Saturday, May 29, 2010

Domingo Siete

When a young single female turns out unexpectedly pregnant, she salió con su domingo siete (lit. she turned out with a Sunday the 7th). In other words, she is en barcelona. Salir con su domingo siete is neither an insulting nor an encouraging expression. However, the new mom-to-be might appreciate some discretion. 

Wednesday, May 26, 2010

Caer el Veinte

Caer el veinte means to suddenly realize something after the fact. Equivalent to "the penny dropped." Phone booths in Mexico used to take only twenty-cent coins (veintes) for a long time. 

Example: Hasta ahorita me cayó el veinte de que mi ex me hizo de chivo los tamales. (I just realized that my ex was cheating on me).

Saturday, May 22, 2010


Noventa-sesenta-noventa (lit. ninety-sixty-ninety) or 90-60-90 is thought to be the ideal measure for a female body (breast-waist-hip). In centimeters, that is. Truth is 90-60-90 is just an illusion. Most Mexican males like women of all sizes and shapes.

A related term is noventa-sesenta-revienta, which implies that a woman's size goes out of control below the waistline (revienta = explodes).

Mexican singer-actor-model Thalía (below) was believed to have a 90-60-90 body

Tuesday, May 18, 2010

Aflojar el mastique

Mastique is a play-dough-like paste used to install glass into metallic window frames. Aflojar el mastique (ah • flaw • KHAR  el • mass • TEE • keh) literally mans 'to loosen up the paste.' In Mexico however, when someone says that se le aflojó el mastique, the expression means that such person needs to defecate. The connection requires no further explanation.


Cliente: Nada afloja el mastique como un espresso doble.
Barista: Para servirle.  

Patron: Nothing loosens up the dough like a double espresso.
Barista: You bet!

Friday, May 14, 2010

Pagar el pato

Literally, pagar el pato means 'to pay for the duck'. This figure of speech is used to convey that somebody undeservedly had to pay for the consequences of something. It typically involves financial and legal responsibilities. An equivalent expression is pagar los platos rotos, which means 'to pay for the broken plates.'


Emilio: ¡Qué buen reventón! El despapaye se puso tan cábula que hasta madrazos hubo y cayó la tira.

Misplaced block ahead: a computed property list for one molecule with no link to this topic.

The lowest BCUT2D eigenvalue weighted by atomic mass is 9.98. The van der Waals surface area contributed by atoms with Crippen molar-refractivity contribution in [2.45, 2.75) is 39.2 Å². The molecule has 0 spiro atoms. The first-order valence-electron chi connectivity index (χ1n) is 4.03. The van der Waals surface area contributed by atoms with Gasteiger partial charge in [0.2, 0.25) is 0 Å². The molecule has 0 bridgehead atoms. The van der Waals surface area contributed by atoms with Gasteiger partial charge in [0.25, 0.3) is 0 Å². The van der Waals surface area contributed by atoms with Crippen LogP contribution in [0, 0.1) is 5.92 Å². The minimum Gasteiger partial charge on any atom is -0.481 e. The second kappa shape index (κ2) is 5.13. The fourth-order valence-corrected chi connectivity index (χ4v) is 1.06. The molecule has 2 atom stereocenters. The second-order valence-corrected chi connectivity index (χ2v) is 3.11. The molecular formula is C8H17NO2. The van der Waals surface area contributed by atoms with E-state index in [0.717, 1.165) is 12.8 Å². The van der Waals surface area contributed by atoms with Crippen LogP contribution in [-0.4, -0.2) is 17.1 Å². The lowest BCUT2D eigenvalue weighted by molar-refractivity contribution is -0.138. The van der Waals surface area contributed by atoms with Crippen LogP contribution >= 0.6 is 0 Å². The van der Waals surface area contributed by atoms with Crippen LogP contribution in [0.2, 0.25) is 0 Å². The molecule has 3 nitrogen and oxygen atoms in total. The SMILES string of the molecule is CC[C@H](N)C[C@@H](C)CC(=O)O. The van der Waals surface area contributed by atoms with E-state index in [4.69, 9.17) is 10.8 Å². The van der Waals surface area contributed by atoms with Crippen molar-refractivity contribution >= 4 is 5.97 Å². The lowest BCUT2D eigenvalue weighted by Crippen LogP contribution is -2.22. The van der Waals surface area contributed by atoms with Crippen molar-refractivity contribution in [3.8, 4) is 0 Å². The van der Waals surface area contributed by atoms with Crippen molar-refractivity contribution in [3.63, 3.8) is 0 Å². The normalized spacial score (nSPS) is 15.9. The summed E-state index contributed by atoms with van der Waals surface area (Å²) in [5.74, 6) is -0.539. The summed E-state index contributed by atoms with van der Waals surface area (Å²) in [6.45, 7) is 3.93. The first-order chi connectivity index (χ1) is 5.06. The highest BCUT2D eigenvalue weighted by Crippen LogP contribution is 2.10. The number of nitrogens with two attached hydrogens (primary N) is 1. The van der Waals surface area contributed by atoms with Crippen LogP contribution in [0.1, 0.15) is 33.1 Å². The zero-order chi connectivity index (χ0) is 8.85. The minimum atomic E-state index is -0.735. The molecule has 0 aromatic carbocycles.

Hugo: ¿Y quién crees que pagó el pato?
Emilio: ¿tunas?

Emilio: What a cool party! It got so surreal that there was a fight and the cops stopped by.
Hugo: Who do you think was held responsible?
Emilio: Were you?

Sunday, May 9, 2010


Federal (Fe • the • RAL) means ugly. It comes from feo(a). It is typically used in reference to people who are not good looking. Using federal is just as offensive as using feo or fea. Beware.


Gualberto: Está súper federal la amiga de tu chava.
Benito: Esa no es su amiga, ¡es mi vieja pendejo!

Gualberto: Your woman's girlfriend is truly ugly.
Benito: That's not her girlfriend, that's my woman you moron!

Wednesday, May 5, 2010


Calar means to permeate and it is used in two ways. First, calar means to try or test something. Second, calar is used to express that something is bothering.

Example 1:

Carlos: ¿Ya calaste el bar de la esquina?
Raúl: Nel. Esta bien cariñoso.

Carlos: Have you checked out the bar at the corner?
Raúl: Nope. It's pricey.

Example 2:

Leonardo: La neta me caló muy cabrón que no me invitaras a tu fiesta.
Rebeca: Me vale verga.

Leonardo: I was utterly hurt because you did not invite me to your wedding.
Rebeca: I don't give a damn.

Every visitor to Mexico City debe calar street food, obviously at his or her own risk.

Note: do not confuse caló, the third-person past-tense of calar, and caló, as in slang, jargon. 

Sunday, May 2, 2010

Colgarse & Descolgarse

Colgarse literally means 'to hang oneself' and descolgarse literally means 'to unhang oneself'. Although the literal meanings are worth knowing, you'll rarely hear anybody using them in everyday Chilango speak. Colgarse and descolgarse are typically employed to convey something else.

Colgarse means to use more time that is allotted, to exceed a time limit. Colgado can be used in reference to a person who often se cuelga and also to a place that is far, far away (i.e. getting there takes a long time). Le  cuelga (literally, 'it hangs from it') means 'it is still going to take a while.'

Descolgarse means to go from one's current location to another, usually to meet other people and hang out. Just like a monkey would descend from a tree, a buddy unhangs from his place to meet friends.

Example 1:

Faustino: Descuélgate al reven. Va a estar de huevos. Van a caer un titipuchal de pieles.
Melquiades: Pus la netame late, pero tu cantón está súper colgado.

Faustino: Come to the party. It'll be a lot of fun. There will be bueatiful women aplenty.
Melquiades: I truly like the idea, but your place is really far away.

Example 2.

Melamina: Este maestro siempre se cuelga con sus clases.
Ponderosa: Y todavía le cuelga para que concluya este semestre.

Melamina: This professor always stretches his lectures well pass the limit.
Ponderosa: And it's gonna be a while before the semester is over.

Note: Colgado is also used in expressions such as no me vayas delar colgado or me dejaste colgado hijo de la chingada. In this case, colgado is a reference to the metaphor colgado de la brocha, i.e. hanging from a paintbrush. Hence when somebody abandons you, it's perfectly fine to say that metaphorically such person removed the ladder you were on and left you hanging from the paintbrush.